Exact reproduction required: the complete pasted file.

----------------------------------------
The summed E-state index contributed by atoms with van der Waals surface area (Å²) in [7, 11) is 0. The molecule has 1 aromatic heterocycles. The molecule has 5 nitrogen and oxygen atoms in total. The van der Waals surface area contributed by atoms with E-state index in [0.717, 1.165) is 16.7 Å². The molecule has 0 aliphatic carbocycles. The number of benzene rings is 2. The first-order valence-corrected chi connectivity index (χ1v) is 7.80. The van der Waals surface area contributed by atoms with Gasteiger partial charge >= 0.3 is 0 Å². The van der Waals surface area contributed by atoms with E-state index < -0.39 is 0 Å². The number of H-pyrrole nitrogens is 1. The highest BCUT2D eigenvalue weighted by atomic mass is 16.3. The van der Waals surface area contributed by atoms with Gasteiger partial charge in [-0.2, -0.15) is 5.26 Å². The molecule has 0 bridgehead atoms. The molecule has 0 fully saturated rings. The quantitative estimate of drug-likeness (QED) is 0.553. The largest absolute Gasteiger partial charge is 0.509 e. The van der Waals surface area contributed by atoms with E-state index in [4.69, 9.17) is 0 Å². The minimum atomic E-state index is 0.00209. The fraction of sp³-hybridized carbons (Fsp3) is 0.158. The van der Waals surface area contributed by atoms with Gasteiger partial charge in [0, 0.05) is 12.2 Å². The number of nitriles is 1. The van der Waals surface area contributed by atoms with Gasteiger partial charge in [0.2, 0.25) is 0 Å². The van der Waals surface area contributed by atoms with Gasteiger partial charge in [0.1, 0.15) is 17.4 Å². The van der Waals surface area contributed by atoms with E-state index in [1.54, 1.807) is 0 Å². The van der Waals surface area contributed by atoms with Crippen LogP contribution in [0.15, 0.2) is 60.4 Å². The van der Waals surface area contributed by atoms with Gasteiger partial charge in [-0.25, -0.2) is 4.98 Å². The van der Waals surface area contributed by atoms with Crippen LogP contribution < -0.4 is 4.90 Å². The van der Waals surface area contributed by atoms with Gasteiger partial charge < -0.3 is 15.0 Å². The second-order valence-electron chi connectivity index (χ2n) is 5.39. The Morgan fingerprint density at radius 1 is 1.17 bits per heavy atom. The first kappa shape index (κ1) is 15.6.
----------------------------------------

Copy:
The summed E-state index contributed by atoms with van der Waals surface area (Å²) in [7, 11) is 0. The molecule has 1 aromatic heterocycles. The molecule has 5 nitrogen and oxygen atoms in total. The van der Waals surface area contributed by atoms with E-state index in [0.717, 1.165) is 16.7 Å². The molecule has 0 aliphatic carbocycles. The number of benzene rings is 2. The first-order valence-corrected chi connectivity index (χ1v) is 7.80. The van der Waals surface area contributed by atoms with Gasteiger partial charge >= 0.3 is 0 Å². The van der Waals surface area contributed by atoms with E-state index < -0.39 is 0 Å². The number of H-pyrrole nitrogens is 1. The highest BCUT2D eigenvalue weighted by atomic mass is 16.3. The van der Waals surface area contributed by atoms with Gasteiger partial charge in [-0.2, -0.15) is 5.26 Å². The molecule has 0 bridgehead atoms. The molecule has 0 fully saturated rings. The quantitative estimate of drug-likeness (QED) is 0.553. The largest absolute Gasteiger partial charge is 0.509 e. The van der Waals surface area contributed by atoms with E-state index in [4.69, 9.17) is 0 Å². The minimum atomic E-state index is 0.00209. The fraction of sp³-hybridized carbons (Fsp3) is 0.158. The van der Waals surface area contributed by atoms with Gasteiger partial charge in [0, 0.05) is 12.2 Å². The number of nitriles is 1. The van der Waals surface area contributed by atoms with Gasteiger partial charge in [0.2, 0.25) is 0 Å². The van der Waals surface area contributed by atoms with Gasteiger partial charge in [0.1, 0.15) is 17.4 Å². The van der Waals surface area contributed by atoms with E-state index in [1.54, 1.807) is 0 Å². The van der Waals surface area contributed by atoms with Crippen LogP contribution in [0.15, 0.2) is 60.4 Å². The van der Waals surface area contributed by atoms with Gasteiger partial charge in [-0.25, -0.2) is 4.98 Å². The van der Waals surface area contributed by atoms with Crippen LogP contribution < -0.4 is 4.90 Å². The van der Waals surface area contributed by atoms with Gasteiger partial charge < -0.3 is 15.0 Å². The second-order valence-electron chi connectivity index (χ2n) is 5.39. The Morgan fingerprint density at radius 1 is 1.17 bits per heavy atom. The first kappa shape index (κ1) is 15.6.